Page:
One of the saddest things I've ever seen was an acquaintance of mine scolding her aged dog because he had peed on the floor. She assumed that he was "mad" at her for leaving him for the day, and that peeing on the floor was his way of getting even. What she didn't know is that behavioral changes
in elderly dogs are often caused by physical and neurological changes, and that when they do something "bad" like have an accident in the house, it is rarely by choice and is likely even more distressing to them than it is to their owner. You can expect behavioral changes in older dogs, and if these behaviors are troublesome, often a vet or behaviorist can help.
Aging brings with it many physical changes for dogs: skin and hair disorders and changes, including the distinctive greying of the muzzle; reproductive system changes, especially for male dogs (male dogs who have not been neutered often develop prostate problems; there is no canine menopause); bone and joint problems, including osteoarthritis; muscular atrophy; decrease in heart, lung, liver, and kidney function; intestinal issues (constipation, gastritis); weakened immune system; vision changes and hearing loss.
Aging also affects the canine brain, and just like humans, dogs experience cognitive declines as they age. They can even develop dementia, which is often referred to as cognitive dysfunction syndrome (or CDS). The brains of dogs with senile dementia are more or less identical to those seen in cases of human Alzheimer's disease. Like Alzheimer's, CDS is not curable, but drug treatments (such as Anipryl) have been shown to help slow a dog's decline and can sometimes decrease symptoms.
Changes in the brain can affect behavior. Dogs with mental deterioration may stop being as interested in their owners, sleep more, become incontinent or disoriented, and show changes in personality. Sometimes the behavioral changes are subtle, and pet owners often don't notice symptoms, or don't report them to their vet, assuming they are normal signs of aging. Veterinarian David Taylor, author of Old Dog, New Tricks, mentions a few of the most common behavioral changes seen in older dogs, along with their likely physiological cause: dental disease-suffered by the majority of old dogs, can cause pain, thus irritability; loose stools can cause house soiling; less efficient lungs reduce oxygen levels, leading to decreased energy, a tendency toward confusion during the night, and senility; heart disease restricts a dog's ability to exercise, and leads to more sleeping during the day (all dogs over 13 have some degree of heart disease, he says); inefficient processing of waste by the liver can contribute to cognitive dysfunction; kidney disease can cause excess urine production, which can sometimes lead to urinary accidents in the house; enlarged prostate can lead to incontinence; an underactive pituitary can lead to increased irritability, overeating, excessive drinking, restlessness, and house soiling; loss of bone density and muscle mass may decrease mobility; and failing senses can lead to increased vocalization, fear, and aggression.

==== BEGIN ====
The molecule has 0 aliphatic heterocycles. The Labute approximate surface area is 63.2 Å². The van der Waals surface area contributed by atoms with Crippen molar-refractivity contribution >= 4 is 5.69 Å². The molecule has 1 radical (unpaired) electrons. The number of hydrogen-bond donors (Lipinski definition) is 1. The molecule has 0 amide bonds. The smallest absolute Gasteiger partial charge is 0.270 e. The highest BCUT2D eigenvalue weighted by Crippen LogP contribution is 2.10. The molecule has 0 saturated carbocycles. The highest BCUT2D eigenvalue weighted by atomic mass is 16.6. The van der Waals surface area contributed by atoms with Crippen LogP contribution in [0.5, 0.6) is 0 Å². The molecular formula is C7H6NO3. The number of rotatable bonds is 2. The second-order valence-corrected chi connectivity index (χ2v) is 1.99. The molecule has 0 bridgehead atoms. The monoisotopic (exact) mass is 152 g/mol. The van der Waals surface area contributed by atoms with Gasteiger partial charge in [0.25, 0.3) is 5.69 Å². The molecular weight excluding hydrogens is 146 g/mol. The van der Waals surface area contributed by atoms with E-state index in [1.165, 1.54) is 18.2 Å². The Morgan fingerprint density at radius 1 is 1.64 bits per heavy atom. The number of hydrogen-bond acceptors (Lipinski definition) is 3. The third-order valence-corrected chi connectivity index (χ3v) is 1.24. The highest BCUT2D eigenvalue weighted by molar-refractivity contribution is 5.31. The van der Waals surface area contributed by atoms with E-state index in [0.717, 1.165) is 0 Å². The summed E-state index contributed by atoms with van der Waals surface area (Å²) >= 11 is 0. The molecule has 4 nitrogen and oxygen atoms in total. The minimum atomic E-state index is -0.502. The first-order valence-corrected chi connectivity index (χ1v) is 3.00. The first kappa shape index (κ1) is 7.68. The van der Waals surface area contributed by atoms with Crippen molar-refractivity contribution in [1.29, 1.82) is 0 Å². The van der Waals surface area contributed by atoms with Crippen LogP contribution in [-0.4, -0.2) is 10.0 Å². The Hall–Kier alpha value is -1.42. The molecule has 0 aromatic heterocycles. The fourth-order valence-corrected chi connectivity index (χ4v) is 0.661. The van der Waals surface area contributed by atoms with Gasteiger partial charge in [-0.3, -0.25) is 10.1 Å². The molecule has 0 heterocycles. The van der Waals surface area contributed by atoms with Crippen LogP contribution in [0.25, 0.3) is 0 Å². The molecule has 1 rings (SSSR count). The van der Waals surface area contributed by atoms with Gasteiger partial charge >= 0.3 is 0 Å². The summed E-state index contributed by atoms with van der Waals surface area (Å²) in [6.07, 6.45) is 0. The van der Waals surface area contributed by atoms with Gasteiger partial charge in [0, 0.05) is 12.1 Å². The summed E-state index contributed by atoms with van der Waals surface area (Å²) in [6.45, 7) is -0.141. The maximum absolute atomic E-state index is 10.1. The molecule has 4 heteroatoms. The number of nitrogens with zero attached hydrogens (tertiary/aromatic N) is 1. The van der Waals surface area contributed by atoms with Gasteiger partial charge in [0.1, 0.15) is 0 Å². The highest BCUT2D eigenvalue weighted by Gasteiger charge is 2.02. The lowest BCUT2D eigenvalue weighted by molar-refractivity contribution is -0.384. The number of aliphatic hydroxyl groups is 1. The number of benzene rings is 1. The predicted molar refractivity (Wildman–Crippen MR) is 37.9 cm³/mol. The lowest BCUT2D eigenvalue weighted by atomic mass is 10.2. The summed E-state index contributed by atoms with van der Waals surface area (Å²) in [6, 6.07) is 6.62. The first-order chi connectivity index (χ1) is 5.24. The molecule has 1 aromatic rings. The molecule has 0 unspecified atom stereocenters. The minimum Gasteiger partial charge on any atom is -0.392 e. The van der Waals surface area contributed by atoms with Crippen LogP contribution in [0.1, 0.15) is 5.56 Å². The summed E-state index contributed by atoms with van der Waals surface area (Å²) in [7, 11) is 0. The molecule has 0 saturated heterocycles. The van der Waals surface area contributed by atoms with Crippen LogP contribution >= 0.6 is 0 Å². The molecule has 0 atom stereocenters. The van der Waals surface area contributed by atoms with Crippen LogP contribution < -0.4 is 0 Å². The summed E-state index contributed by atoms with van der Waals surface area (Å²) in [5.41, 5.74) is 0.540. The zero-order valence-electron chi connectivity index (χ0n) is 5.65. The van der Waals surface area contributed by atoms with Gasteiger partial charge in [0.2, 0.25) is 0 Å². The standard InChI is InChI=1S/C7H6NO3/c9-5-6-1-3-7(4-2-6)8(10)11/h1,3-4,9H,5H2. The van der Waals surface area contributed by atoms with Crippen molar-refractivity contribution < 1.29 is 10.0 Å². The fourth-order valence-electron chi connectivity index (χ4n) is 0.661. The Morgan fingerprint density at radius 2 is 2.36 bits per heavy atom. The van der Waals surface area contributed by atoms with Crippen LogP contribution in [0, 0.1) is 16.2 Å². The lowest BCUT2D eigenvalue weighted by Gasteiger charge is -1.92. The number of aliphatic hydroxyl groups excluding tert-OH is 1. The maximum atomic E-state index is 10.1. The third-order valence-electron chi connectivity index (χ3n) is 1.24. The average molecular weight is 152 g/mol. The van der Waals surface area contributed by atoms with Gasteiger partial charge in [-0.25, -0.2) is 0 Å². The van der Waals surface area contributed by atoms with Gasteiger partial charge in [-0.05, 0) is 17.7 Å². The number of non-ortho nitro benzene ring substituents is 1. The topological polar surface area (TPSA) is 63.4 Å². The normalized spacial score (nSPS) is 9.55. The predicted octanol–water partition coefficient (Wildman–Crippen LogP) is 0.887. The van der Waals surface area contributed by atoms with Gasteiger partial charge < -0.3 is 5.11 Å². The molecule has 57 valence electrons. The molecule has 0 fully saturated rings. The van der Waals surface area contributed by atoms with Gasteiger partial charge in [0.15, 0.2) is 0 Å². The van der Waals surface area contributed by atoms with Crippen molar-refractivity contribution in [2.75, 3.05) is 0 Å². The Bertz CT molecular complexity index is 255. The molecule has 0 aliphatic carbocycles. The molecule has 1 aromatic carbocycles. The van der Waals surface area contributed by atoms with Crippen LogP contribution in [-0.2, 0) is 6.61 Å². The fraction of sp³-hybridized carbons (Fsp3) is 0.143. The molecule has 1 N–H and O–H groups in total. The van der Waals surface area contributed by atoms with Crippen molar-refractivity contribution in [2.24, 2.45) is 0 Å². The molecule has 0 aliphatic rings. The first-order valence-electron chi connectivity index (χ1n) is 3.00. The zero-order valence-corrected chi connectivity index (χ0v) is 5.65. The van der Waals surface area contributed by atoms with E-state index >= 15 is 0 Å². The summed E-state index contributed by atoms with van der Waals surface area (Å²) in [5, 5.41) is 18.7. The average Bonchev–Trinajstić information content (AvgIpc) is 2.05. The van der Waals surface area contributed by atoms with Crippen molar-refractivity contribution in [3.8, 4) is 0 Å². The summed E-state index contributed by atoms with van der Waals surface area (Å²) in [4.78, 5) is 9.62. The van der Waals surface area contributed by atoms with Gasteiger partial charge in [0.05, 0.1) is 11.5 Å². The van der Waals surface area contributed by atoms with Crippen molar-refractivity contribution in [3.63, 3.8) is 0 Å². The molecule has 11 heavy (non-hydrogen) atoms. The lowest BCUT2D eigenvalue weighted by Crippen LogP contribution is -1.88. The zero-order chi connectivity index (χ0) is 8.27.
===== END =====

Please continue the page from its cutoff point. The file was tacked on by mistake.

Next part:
One of the most common behavioral issues for older animals is anxiety, my dog Ody's favorite neurosis (and a bugaboo for many humans, too). Taylor says of anxiety in old dogs: "Although they are experienced in life and set in their ways, old dogs often exhibit signs of anxiety that can involve problem behavior. They can become more irritated by or fearful of changes in their environment..." Anxiety can often be related to physical infirmities. For example, a dog whose body is producing an excessive quantity of urine may be anxious about soiling the house. Also, the loss of sight and hearing can create feelings of anxiety, as can cognitive dysfunction. "Some elderly canine behaviors," Taylor writes, "are expressions of a conservative, averse-to-change attitude which is similar to that commonly seen in old people." Ody is most certainly anxious about his physical changes, particularly the refusal of his hind end to behave as it should. I can see worry in his face as he sways and limps and struggles to stand upright enough to eat.
Taylor believes that many of the problematic behaviors related to aging can be addressed by a committed pet owner. Perhaps the most important point is this: behavioral problems such as urinating in the house oftentimes stem from a medical condition, and the vet is the first person to see, not the behaviorist (who might be second). The first person to see is definitely not the euthanasia specialist, or the shelter in-take worker. If we anticipate behavioral changes as our animal ages, we can remain proactive in seeking their root cause and helping our animal adapt to aging. We'll also be far more likely to successfully adapt ourselves.